Ask A Scientist

Has a wild animal ever had a mutation? 

Asked by: Samantha Palmer
School: Maine-Endwell Middle School
Grade: 6
Teacher: Kevin Wagstaff
Hobbies/Interests: Karate, field hockey and piano
Career Interest: Lawyer or interior designer

Answer from Tom Giardina

PhD Candidate in Biological Sciences, Binghamton University

Research area: Evolutionary Genetics
Family: Married with 1 year old daughter
Interests/hobbies: Reading, playing games and spending time with family  

You bet! When biologists talk about ‘mutations,’ we aren’t referring to hapless turtles spontaneously morphing into crime-fighting ninjas. A mutation is simply any permanent change in an organism’s DNA. The cells of all living things have DNA. DNA contains the instructions your body needs to make you who you are, and to keep everything running smoothly. It’s like a blueprint for making a living thing, and a copy of your DNA exists in almost all of your cells. That’s another important feature of DNA: it copies itself. Whenever your body makes new cells, your DNA blueprint is copied into them. This copying is also important because it allows parents’ DNA to combine to create a child.  But there’s a problem. DNA doesn’t always copy itself perfectly. Sometimes it makes a mistake. Or maybe the DNA becomes damaged somehow, and isn’t repaired correctly.  When that happens, suddenly your DNA has changed. The blueprint has been altered. A mutation has taken place!  This is happening all the time, to all living things. You start life with a couple of mutations, and as you grow older you continually accumulate more. If you can, you want to limit the number of mutations you pick up. Mutations are random. They could help you, or hurt you, or have no noticeable effect. If there is an effect though, it’s almost certainly going to be bad. You might not always feel like it, but you’re a well-oiled machine. For you to be healthy, a million things need to be going right. Mutations make random changes to your machine. It’s possible that a new part will work better than the old stuff, but it’s much more likely to create a problem. For this reason, you want to avoid agents that cause mutations, like cigarette smoke or excessive UV radiation. Mutation isn’t totally bad, though. If DNA always copied itself perfectly, the world would be full of exact duplicates of the very first cell. Mutations shake things up, and make individuals different from each other. Even if most of those new changes don’t work well, some may be beneficial. They might allow an organism to survive better, or adapt to a new environment. Such a mutation can spread and become more common. Ultimately, mutations give life the ability to change. If wild animals never had mutations, the world would be a much more boring place.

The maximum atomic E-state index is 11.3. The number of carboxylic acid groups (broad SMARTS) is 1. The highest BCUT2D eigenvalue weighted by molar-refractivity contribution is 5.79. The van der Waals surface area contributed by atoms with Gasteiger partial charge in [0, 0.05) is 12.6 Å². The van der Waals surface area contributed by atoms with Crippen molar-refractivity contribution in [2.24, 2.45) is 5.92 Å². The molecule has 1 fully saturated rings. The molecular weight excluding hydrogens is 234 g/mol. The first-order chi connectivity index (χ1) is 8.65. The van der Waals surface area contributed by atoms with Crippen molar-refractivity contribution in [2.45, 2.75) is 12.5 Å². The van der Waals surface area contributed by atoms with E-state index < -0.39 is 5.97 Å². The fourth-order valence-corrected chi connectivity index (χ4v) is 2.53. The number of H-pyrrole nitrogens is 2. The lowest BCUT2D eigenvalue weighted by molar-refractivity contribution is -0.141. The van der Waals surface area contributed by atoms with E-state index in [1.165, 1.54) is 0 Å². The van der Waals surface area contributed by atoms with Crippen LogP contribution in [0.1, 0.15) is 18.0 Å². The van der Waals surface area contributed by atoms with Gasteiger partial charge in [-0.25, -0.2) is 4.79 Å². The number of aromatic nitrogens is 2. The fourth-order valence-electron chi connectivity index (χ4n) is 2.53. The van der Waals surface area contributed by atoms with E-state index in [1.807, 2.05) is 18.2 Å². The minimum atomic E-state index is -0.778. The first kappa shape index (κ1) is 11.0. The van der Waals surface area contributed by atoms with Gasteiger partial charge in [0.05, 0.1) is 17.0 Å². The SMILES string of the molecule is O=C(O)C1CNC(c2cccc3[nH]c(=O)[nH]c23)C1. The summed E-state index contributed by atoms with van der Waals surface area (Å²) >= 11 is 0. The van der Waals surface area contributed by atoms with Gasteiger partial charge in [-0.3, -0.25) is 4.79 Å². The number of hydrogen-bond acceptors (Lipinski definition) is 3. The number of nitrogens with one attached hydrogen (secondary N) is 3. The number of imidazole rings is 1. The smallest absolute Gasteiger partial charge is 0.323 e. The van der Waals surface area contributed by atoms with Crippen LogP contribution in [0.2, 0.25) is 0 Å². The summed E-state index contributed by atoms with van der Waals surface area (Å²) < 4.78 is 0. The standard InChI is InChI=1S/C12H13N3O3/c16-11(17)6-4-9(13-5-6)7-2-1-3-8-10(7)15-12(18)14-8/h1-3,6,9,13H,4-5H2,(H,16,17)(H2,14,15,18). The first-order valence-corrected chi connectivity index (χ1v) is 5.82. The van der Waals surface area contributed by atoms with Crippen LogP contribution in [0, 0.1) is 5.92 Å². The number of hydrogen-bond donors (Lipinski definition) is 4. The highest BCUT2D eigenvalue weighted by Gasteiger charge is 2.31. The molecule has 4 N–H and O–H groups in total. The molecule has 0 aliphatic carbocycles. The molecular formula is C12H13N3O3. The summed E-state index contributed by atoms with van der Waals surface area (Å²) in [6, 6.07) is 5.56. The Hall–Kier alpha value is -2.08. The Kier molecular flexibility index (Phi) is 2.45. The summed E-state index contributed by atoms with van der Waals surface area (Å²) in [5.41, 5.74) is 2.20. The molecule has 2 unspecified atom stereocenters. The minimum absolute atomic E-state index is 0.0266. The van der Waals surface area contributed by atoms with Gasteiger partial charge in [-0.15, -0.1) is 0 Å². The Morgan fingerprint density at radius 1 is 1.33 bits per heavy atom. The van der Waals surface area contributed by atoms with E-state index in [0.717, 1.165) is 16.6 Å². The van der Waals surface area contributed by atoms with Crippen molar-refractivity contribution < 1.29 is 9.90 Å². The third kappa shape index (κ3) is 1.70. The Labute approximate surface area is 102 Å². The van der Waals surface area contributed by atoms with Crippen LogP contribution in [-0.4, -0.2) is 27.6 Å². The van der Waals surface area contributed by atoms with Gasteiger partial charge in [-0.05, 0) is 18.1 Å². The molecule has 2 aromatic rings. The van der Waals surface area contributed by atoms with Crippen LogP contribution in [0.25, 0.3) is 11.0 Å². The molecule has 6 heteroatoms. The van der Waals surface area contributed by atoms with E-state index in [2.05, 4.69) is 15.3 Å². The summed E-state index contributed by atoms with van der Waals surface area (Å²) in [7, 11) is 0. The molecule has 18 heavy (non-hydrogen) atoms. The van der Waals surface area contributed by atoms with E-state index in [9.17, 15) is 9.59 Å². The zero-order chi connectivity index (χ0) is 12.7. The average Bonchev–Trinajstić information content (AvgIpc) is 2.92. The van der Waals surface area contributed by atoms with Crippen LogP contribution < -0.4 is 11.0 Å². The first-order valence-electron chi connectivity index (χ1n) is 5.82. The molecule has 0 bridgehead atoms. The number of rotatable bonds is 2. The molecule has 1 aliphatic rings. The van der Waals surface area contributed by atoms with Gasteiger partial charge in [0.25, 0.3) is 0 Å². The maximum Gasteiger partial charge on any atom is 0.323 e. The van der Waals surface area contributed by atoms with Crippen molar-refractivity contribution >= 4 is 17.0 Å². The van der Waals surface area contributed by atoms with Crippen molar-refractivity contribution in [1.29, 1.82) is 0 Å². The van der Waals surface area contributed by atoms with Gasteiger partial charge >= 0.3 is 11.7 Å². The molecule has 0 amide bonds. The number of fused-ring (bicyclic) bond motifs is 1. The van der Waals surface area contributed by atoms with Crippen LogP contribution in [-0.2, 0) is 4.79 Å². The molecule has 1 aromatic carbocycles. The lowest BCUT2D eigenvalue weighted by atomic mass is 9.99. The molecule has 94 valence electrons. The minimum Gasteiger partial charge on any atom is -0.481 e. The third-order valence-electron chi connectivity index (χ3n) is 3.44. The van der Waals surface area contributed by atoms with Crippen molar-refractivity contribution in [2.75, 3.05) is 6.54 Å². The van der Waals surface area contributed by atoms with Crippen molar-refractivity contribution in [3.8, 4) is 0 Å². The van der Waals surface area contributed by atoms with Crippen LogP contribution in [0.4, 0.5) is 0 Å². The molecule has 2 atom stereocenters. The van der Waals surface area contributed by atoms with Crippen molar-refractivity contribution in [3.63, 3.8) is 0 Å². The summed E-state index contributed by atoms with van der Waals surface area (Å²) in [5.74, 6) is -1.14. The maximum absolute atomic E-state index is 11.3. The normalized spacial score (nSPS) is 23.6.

Last Updated: 9/18/13